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Education for Jerusalem Singleton was always a dual path: academics and artistry. From singing – in the New Hope C.M.E. Church choir, which he also directed, then in the Family Focus choir – he moved to poetry through Literature for All of Us, then to prose, to film, and then back to music.
“At the end of the day, I knew I was going to be an artist; I was going to be an expressive person, because that’s who I was,” he told the RoundTable in a recent interview. He returned from Los Angeles a few weeks ago and will spending the next few months with family in Evanston.
The artist Jervsalem announced a few months ago a change in preferred pronouns – from she/her/hers to he/him/his – in a post on Facebook. On Feb. 5, he dropped “Fight Fa,” now streaming on YouTube.
In the song – which he describes as hip-hop with a bit of Caribbean energy – life is a conflict in which an artist must be willing to fight for a true identity.
The Little Black Book
There are milestones of success on the journey to that identity, along with hard work and jobs he took just to make a living. A 10-month stint in AmeriCorps in Sacramento, Cal., was his first venture on the West coast.
Returning to the Chicago area by way of Arizona and Florida, Jervsalem turned to writing for a living. For several years, he wrote wedding speeches for friends and then discovered there was a commercial demand.
“And I found a ridiculously large group of people were searching for people to write the wedding speeches for them. .., I was getting inundated with people ordering wedding speeches so much and that was when I came up with the book,” he said.
“I figured I need a product, because people obviously really, really need the service. And they need a very easy guide to help them write their own wedding speeches without me being present.” He published a guide “so that people could write their own wedding speeches by filling in the blanks of speeches,” he said.
“The Little Black Book of Fill-in-the-Blank Wedding Speeches” is available on Amazon.com.
Music Always Beckoned
“Music is a constant thread. It’s been around the whole time. … Bruh Luuh, a gospel rapper in Chicago and a friend of a friend really encouraged me to pursue music more seriously – to take music more seriously,” he said. The reluctance to become a professional musician came from the realization that “society is always comparative. And people stack you up against other people and make you feel like you’re not a good. … I really felt that,” Jervsalem said.
Pressure from the friend continued. He needed help with music. They could work together.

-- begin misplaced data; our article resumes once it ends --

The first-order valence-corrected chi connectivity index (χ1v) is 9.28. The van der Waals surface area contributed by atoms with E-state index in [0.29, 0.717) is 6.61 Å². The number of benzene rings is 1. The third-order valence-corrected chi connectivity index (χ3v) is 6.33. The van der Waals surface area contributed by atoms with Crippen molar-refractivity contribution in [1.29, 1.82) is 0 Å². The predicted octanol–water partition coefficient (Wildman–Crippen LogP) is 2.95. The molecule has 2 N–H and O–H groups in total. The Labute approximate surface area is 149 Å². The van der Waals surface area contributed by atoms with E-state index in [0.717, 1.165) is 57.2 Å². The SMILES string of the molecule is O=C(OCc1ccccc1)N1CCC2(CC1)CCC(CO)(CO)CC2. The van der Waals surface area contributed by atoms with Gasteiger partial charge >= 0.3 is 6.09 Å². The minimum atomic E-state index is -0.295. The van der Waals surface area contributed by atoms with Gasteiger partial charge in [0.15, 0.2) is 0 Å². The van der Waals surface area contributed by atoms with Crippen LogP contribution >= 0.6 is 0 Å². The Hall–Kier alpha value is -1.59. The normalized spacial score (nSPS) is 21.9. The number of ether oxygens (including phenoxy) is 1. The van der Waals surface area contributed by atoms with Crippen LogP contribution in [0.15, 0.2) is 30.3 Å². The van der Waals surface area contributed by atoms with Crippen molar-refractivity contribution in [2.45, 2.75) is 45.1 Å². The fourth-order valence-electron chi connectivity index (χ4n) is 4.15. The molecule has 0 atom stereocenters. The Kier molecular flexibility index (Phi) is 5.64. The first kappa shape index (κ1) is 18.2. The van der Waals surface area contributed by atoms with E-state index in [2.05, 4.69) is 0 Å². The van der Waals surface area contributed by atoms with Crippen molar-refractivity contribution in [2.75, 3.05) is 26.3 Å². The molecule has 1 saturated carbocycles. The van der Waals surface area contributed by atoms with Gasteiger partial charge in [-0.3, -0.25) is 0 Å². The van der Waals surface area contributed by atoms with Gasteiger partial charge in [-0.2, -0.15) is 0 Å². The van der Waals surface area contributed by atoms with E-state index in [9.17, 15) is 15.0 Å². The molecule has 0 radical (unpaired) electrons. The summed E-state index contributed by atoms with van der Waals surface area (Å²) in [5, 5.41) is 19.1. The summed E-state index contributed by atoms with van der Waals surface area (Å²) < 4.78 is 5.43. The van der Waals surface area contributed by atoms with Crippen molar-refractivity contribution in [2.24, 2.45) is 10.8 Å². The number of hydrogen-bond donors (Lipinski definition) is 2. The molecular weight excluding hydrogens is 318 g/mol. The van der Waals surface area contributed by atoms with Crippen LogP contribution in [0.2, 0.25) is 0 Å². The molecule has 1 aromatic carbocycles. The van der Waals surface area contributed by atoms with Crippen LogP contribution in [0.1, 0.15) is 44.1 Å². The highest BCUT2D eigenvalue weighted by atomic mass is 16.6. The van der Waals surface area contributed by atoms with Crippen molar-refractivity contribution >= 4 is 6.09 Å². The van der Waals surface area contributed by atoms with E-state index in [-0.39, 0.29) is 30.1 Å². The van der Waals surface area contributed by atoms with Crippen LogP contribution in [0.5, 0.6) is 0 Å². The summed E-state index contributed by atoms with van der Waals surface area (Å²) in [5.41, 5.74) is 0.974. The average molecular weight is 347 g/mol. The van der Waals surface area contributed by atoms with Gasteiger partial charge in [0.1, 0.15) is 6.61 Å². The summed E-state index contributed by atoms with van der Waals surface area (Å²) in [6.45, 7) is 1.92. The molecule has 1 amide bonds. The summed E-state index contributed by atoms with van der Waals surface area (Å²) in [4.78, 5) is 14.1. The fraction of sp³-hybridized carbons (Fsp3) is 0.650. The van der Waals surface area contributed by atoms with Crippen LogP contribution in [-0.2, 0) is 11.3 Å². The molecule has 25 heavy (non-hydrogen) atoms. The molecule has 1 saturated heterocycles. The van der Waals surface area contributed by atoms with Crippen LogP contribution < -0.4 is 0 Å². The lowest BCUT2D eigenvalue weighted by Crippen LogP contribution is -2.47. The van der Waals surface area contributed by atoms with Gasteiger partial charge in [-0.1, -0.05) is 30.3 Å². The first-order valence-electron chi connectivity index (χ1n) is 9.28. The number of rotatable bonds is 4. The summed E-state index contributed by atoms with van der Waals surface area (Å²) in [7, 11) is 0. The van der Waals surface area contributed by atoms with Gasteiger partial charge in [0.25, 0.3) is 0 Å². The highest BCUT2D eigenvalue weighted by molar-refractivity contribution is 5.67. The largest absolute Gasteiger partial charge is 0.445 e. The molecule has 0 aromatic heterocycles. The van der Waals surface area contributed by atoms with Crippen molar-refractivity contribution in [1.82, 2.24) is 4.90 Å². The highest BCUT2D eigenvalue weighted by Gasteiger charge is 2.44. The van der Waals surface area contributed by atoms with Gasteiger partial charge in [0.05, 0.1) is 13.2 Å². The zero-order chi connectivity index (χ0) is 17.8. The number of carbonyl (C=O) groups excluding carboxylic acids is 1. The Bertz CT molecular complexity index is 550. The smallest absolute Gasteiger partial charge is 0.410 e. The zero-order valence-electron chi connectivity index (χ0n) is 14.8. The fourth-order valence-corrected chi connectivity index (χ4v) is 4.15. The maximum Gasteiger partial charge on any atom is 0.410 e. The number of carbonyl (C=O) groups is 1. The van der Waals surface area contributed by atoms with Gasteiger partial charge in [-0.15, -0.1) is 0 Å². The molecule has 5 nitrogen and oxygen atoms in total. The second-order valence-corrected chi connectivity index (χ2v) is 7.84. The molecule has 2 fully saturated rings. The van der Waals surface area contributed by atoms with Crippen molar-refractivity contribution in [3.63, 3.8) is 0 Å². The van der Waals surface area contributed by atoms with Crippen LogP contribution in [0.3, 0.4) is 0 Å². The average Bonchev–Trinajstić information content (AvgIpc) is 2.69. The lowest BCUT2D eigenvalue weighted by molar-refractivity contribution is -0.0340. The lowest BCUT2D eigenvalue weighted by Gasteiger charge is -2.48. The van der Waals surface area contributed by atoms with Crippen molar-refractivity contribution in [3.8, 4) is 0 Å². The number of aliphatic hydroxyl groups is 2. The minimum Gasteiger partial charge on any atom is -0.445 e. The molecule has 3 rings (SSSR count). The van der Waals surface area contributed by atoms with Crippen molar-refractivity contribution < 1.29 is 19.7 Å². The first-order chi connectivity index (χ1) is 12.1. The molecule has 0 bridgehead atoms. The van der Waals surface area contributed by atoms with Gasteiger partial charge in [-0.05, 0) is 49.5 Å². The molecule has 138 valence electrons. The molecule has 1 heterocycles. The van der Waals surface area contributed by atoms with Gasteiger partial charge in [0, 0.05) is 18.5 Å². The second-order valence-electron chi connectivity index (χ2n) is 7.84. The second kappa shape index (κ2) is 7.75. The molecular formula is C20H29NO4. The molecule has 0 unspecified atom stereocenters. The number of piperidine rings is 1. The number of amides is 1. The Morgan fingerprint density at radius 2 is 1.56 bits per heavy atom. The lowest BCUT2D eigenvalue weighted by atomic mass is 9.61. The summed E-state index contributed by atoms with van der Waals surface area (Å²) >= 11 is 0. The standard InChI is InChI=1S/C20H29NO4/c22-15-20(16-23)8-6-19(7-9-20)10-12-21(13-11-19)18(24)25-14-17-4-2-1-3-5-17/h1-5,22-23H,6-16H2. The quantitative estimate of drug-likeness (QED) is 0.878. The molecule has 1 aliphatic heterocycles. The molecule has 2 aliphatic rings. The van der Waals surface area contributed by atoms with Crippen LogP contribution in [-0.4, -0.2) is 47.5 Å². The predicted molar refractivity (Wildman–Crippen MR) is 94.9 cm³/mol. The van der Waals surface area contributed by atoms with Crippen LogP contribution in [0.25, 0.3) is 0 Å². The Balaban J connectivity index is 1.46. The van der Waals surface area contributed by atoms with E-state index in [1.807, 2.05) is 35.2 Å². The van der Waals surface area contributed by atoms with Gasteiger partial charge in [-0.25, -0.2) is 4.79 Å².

Jervsalem’s confidence in his own ability grew. From writing music to singing backup, he emerged as the primary vocalist with on “Fight Fa.” Sam Barsh, his producer, lives in Los Angeles but grew up practically next door– in Wilmette.
Getting to ‘Him’
The turmoil of 2020 led to inward and outward questioning about becoming and acknowledging his true self.
“On social media, people were asking, ‘Where do you stand?’ And we’re still riding that right now – we have a clear sign of inability to handle something as massive as a pandemic. And the people to get hardest hit by said pandemic, poor people, people of color, Black people.”
Jervsalem distilled the pain of the year, the protests and his energy into his music, his acknowledgement of fighting for who he is. “Fight Fa” tells that Struggle and Hustle “had a kid. And when they looked and saw what they did, they smiled and named it Jervsalem.”
Further guiding a reporter through the lyrics, Jervsalem said the hook of the song is the question – “What are you fighting for [fa]?” – and the verses are a response to that.
“When I say that all these things that I’m becoming, it’s me. I’m saying everything that you can’t stop what’s happening. … This [is a] natural evolution that we have in ourselves to be who we ultimately are. … And enemies, circumstance, anything will try to stop you from being who you are, to get you to fall in line. … I’ve just never been that person.”
Living comfortably and openly with oneself is giving the world a gift, Jervsalem said. The transition has been difficult. “It took me some time to accept myself. … I didn’t tell people to call me by my pronouns until maybe a few months ago – that I even had pronouns. … I announced on Facebook, ‘I just want you to know, if you care about me, if you love me, if you respect me, these are my pronouns. And I prefer you to say he or him when you refer to me, and when you talk to me, and when you talk about me.”
Unexpectedly, he said, he is finding acceptance. “And a lot of love. … It’s only been a few months. I’m not biting off anyone’s head if they mess up. … I’m giving everybody as much time as they need.”
Fans can follow Jervsalem on Instagram @therealjervsalem.